In peer tutoring, instead of a mentor, the learners each taught each other back and forth. You pair up with a peer. Basically, if you want to learn something hard, you find somebody else who also wants to learn it, and you guys work through it together. You put together a combination study group and pair programming group. One of you learns a topic and then teaches it to the other and then back and forth and you pair with each other on it. Education research says if you do that, you won’t get a two sigma increase, but you’ll get one standard deviation better than traditional learning instruction. Still an amazingly effective research result, and you don’t need an instructor.

The two of you can hill climb through the toughest material given time. Not to say that learning’s not hard. I just want to say that it’s possible, and the best way to do it is like that. Be motivated, have a project, but have a peer that can pull you up and that you can pull up. You each learn by teaching each other.

So this is what I found looking into the research on how to learn. How to learn coding, how to learn skills in general. And it’s wild how fast you can learn when the conditions are right. Learning’s hard, but when you’re doing it, the progress you make is astounding. When the conditions aren’t right, many people stagnate. If you’re good enough to do your job, you’ll just stay at that level for decades.

Grade 10 Turning

Adam: If I think back to that class, my grade 10 class on Turing, it’s hard for me to know whether I loved it so much because of the programming or because of the learning structure.

Me and Jason were peered up. We were teaching each other how to build back and forth. We had Mr. Omar there to help us set up our environment, and we had other kids in the class that we could learn from. We had a project that we were working on and we had a learning curriculum if we needed to learn sorting or something like that then Mr Omar might jump in and explain bubble sort, but mainly we were learning from each other and it was exhilarating and hard.

Did I get into programming because of how much I enjoyed that learning method in that class? Yeah, probably. If there’s one thing all this research has taught me that learning is fun. Frustrating and hard, but just an exhilarating experience.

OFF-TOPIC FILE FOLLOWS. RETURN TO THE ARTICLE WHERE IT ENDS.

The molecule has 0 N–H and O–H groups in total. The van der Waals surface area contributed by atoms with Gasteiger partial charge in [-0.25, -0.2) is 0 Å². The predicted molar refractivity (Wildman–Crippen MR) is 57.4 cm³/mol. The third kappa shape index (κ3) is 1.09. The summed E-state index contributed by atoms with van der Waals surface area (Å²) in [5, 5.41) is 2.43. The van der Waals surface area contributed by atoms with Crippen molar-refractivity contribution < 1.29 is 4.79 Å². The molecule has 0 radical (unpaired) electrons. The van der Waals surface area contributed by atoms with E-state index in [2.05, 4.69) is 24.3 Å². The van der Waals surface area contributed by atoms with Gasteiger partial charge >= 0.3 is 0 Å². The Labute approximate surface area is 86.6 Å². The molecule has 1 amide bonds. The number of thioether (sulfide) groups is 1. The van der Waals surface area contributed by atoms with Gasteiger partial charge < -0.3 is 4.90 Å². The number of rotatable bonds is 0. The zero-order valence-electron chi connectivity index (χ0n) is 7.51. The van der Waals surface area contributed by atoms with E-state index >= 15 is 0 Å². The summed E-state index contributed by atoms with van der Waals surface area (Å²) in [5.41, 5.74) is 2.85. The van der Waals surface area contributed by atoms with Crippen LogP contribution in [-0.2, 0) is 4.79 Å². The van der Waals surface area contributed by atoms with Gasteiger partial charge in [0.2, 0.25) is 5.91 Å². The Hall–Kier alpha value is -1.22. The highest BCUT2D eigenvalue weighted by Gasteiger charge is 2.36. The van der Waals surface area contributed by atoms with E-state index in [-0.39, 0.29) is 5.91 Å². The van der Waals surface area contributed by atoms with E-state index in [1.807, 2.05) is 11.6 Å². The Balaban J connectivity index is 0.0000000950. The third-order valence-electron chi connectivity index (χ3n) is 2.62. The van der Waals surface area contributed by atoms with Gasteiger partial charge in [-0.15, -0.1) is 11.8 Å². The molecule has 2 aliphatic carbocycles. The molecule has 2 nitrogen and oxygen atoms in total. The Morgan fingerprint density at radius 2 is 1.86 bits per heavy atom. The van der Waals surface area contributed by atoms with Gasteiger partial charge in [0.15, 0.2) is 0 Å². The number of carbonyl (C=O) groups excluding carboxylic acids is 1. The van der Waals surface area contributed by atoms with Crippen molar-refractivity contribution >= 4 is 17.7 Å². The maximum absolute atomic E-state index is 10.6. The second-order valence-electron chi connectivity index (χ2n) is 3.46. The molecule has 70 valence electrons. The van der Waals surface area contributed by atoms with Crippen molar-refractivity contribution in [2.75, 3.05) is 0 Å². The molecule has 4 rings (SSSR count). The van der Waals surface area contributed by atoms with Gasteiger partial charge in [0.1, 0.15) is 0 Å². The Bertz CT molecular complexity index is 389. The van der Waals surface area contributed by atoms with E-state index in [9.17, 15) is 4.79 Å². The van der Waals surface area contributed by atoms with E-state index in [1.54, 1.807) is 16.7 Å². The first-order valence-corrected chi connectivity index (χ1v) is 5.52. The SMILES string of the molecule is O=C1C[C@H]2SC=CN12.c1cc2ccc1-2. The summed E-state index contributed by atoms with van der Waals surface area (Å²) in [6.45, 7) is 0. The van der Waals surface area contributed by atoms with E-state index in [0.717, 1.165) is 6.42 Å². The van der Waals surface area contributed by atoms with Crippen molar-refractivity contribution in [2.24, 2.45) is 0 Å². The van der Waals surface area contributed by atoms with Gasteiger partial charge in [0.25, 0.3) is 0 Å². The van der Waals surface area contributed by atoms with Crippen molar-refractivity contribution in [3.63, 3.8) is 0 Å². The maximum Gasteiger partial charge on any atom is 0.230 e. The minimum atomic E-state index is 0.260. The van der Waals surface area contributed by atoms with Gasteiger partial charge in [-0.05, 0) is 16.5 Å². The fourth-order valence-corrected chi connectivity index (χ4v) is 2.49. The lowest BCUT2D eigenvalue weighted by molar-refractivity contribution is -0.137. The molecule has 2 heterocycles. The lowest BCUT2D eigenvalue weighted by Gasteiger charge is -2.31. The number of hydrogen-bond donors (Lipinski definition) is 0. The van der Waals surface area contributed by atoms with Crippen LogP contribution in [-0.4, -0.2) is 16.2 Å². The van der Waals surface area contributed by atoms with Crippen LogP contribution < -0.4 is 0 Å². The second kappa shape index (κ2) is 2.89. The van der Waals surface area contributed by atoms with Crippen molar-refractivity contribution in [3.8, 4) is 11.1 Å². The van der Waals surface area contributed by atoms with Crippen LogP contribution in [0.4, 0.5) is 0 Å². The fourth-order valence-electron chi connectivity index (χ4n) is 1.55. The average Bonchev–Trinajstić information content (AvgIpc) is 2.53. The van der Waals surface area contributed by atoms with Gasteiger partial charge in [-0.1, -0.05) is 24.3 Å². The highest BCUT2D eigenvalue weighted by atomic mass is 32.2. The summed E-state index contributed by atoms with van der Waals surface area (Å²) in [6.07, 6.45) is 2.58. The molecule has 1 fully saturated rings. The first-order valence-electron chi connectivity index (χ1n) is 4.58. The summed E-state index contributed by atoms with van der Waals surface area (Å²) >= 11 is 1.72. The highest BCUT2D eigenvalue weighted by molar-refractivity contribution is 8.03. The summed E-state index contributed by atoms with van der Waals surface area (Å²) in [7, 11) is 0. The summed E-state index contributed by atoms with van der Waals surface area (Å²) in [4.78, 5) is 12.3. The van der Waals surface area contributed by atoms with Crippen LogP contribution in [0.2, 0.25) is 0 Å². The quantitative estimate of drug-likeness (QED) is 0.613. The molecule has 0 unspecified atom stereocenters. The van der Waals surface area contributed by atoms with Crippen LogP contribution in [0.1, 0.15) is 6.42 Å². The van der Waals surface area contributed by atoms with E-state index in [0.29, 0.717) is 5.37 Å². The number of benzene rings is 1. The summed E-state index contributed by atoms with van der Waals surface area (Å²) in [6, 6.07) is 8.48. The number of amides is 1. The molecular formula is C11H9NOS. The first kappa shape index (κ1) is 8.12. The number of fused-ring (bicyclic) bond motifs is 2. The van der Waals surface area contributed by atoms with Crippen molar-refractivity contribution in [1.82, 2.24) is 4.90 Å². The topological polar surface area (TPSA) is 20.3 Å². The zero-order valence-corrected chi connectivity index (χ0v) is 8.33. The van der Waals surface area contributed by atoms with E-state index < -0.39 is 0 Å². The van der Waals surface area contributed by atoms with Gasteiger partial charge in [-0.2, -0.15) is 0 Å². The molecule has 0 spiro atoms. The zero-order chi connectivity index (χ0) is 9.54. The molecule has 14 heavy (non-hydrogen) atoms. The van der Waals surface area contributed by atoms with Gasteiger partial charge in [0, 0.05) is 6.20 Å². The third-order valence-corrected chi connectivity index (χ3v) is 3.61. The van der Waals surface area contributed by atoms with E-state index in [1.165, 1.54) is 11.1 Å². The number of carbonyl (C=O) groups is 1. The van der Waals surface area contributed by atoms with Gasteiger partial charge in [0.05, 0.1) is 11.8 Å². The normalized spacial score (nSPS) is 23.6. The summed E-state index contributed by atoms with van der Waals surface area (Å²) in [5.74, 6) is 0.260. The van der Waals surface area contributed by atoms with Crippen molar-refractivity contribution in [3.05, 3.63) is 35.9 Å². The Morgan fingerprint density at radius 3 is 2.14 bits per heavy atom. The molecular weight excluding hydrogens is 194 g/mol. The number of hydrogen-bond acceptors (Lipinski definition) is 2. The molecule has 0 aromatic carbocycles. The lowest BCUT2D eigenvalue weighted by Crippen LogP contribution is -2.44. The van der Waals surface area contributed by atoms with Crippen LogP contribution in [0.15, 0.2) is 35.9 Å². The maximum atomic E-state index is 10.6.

Adam: So that was the show. Thank you to Bob and Brandon and the supporters who helped me with feedback on parts of this episode, and thank you if you made it listening this far.

I know it is a bit of a journey to get to where I wanted to get, but I hope you found this interesting, and I hope it can inspire you to tackle some learning challenges or to teach some others what you know. If you want to get more CoRecursive content, including occasional sneak peeks of what I’m working on, join the supporters group. Link in the show notes, but it’s

Also, check out my newsletter because in this month’s newsletter, I cover a related question: When should you start a learning project and when should you stop one? These are tricky questions that I often get stuck on.

And if you want to form a learning group, the supporters group might have people like you who might be able to pair up and work on something or just join the podcast Slack channel. I know there’s at least one learning group that’s happening there. Maybe others will form.

And until next time, thank you so much for listening.

Support CoRecursive

I make CoRecursive because I love it when someone shares the details behind some project, some bug, or some incident with me.

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Recommending the show to others and contributing to this patreon are the biggest things you can do to help out.

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Thanks! Adam Gordon Bell

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The Science of Learning to Code